I’ve spent the last ten minutes staring into the middle distance of my backyard. I’m in my outdoor office — laptop on the painted patio table, bowl of nuts and water bottle by my side, bare feet propped on a chair. The Northern Lights Azalea is in full-bloom, the orioles are twittering their sing-song tune, and Josie is sprawled at my feet in full Squirrel Sentinel mode.
Yesterday I sent my next book proposal off to my agent (just so you know, I haven’t given up spiritual writing altogether), and I don’t have a single deadline looming. When I think about it, I’ve been pushing myself for six or seven years straight now – first with the long, long process of writing, editing and selling Spiritual Misfit, then with writing and editing 50 Women Every Christian Should Know (which, by the way, releases September 16 – you can get a sneak peek here!), and finally with marketing and promoting Spiritual Misfit.
In the midst of this busyness, especially in the last year or so, I’ve almost forgotten what it’s like to be instead of do. I’ve forgotten what life without a mile-long to-do list looks and feels like. I don’t think I remember what it feels like not to push and pull and “make things happen,” as my dad is fond of saying. I’m good at “making things happen” (or trying to make them happen, anyway). I’m not so good at letting things happen.
Last night Rowan and I took Josie to her first dog obedience group class. Josie has “issues” with other dogs. She’s as mild-mannered as an inch worm in day-to-day life, but introduce another dog into the picture, and our sweet girl goes Cujo. We suspect there was an “incident” at some point in her past, before she was rescued and adopted.
Anyway, we learned last night that most of the people and the dogs in the dog class are veterans. As in, Flash and his master have taken more than 1,000 classes. As have Murphy and his master. Some of the participants have enrolled in dog obedience classes with Trevor, our dog whisperer, for the last eight or ten years.
I was astounded. One thousand classes?! Eight or ten years?!
“Man, get a life,” I thought to myself as I glanced around at the group gathered in a circle in the park.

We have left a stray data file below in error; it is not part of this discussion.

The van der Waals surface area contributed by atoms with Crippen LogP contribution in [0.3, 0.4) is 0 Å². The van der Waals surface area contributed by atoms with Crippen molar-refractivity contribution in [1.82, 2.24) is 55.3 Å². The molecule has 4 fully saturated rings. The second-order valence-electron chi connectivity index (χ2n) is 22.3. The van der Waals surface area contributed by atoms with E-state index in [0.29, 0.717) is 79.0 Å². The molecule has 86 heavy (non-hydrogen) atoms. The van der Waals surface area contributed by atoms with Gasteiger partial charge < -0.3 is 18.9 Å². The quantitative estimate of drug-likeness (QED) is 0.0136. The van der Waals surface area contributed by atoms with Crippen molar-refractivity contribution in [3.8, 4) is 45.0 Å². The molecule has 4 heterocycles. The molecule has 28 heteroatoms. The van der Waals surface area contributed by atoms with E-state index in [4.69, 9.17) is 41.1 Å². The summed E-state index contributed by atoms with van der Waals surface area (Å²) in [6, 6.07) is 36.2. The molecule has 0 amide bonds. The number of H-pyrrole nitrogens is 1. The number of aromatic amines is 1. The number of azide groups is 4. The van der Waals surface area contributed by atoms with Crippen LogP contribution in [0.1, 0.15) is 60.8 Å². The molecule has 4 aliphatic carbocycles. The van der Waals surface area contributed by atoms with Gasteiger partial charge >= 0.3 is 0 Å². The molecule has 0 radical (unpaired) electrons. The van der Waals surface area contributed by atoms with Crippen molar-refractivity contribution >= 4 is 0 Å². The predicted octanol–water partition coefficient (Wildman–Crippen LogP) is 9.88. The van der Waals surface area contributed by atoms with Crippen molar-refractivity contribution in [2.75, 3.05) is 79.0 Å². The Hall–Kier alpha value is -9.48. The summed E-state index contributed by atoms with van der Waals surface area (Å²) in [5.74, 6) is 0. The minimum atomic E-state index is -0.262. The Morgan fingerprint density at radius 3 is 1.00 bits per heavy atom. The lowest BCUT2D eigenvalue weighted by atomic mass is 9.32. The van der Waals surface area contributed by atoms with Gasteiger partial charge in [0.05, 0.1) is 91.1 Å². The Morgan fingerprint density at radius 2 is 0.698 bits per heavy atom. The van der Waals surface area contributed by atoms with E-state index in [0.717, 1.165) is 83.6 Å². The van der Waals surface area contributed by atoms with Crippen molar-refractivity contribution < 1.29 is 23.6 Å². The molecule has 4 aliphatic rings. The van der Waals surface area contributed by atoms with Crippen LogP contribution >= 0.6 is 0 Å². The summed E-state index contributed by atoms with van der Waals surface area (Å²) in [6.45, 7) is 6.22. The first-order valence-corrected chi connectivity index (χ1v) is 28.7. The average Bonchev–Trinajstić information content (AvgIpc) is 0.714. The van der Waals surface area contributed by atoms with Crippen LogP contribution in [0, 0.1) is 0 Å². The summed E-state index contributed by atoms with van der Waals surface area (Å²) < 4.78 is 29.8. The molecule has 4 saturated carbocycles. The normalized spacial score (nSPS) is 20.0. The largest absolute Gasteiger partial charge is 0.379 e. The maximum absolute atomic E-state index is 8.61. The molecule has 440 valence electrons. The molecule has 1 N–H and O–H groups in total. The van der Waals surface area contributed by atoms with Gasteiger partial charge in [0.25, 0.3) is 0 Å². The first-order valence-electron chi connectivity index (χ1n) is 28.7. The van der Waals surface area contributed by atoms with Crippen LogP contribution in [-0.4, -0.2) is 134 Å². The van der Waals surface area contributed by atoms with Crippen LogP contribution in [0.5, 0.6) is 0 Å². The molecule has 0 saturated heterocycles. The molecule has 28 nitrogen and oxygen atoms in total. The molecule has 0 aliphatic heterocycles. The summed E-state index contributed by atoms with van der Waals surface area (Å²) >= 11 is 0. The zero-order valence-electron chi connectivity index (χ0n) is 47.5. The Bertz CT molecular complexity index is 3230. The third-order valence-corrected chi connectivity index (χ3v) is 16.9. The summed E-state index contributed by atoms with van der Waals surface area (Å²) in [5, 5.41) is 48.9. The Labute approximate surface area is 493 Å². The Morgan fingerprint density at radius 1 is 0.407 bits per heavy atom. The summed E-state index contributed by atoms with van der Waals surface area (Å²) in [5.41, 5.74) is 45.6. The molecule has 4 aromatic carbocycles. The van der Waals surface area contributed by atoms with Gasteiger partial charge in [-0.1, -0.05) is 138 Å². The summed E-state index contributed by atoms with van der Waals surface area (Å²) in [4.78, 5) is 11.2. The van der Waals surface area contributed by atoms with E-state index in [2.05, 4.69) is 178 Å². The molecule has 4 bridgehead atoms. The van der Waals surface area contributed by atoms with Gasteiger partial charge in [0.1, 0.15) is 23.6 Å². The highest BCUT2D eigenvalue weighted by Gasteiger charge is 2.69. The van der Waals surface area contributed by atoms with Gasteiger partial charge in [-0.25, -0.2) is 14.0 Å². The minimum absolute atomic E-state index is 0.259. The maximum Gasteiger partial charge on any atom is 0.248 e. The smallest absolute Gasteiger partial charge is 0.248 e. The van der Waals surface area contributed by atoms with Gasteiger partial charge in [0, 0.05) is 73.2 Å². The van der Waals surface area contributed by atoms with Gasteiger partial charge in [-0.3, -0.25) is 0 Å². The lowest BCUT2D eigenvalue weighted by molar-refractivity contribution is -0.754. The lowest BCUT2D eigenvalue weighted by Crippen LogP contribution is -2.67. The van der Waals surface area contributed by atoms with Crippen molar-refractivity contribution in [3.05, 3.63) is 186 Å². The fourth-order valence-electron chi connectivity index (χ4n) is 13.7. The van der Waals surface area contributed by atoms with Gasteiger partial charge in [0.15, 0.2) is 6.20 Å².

But as I gazed at the ten or so participants and their dogs, I realized something: this weekly dog class is their life; it’s their “thing.” They arrive early. They gather on the lush grass and chit chat as their dogs sniff and romp and roll. They pulls treats out of their pockets and share them with the dogs. They know each other’s names; they know each other’s quirks; they even know each other’s dog quirks. Their dogs are their passion, and this class is just one of many dog-related activities that feeds that passion.
“So are we doing to do one thousand classes with Josie?” Rowan asked me in the car on the way home, undoubtedly picturing himself as a 40-year-old at the Monday night dog obedience class. I laughed. “No, honey, we are not going to do one thousand classes with Josie.”
I explained to Rowan that the people and their dogs weren’t really there for the class, per se, but for the community. I told Rowan that their dogs are their thing, kind of like Minecraft and soccer are his things right now and chasing squirrels is Josie’s thing.
Rowan was quiet for a minute, thinking, I imagine, about Flash and Murphy and their people. “So if Minecraft and soccer are my things, and the dog class is their thing, what’s your thing?”
I paused. I was about to answer, “Writing,” but before the word was out of my mouth, I stopped. Because truthfully, I’m not sure writing is entirely my “thing” any more. Not that it’s not my thing; just that the line is a bit more blurred since writing became both my passion, my “thing,” and my profession, my livelihood.
Which is why (you were hoping I’d come around to a point here, weren’t you?) this resting period — this being instead of doing; this letting things happen instead of making things happen — is important.
For those of us lucky enough to enjoy a profession that’s also a passion, it’s important to nurture that precarious balance between the do-do-do professional side of the equation and the more artistic, contemplative, passionate side of the equation. Too much emphasis on the doing and you might dull the passion. Too much emphasis on the passion, and well, you might end up in the poor house.
Turns out, I’ve put too much emphasis on the doing, especially this last year, and too little emphasis on the pure pursuit and enjoyment of my passion.
And so today I sit on the back patio with my bowl of nuts and my laptop, my dog at my feet, the orioles twittering from the white pines. And I write a blog post that’s a little bit rambling and a little bit pointless, but that makes me feel like I might just get my “thing” back after all.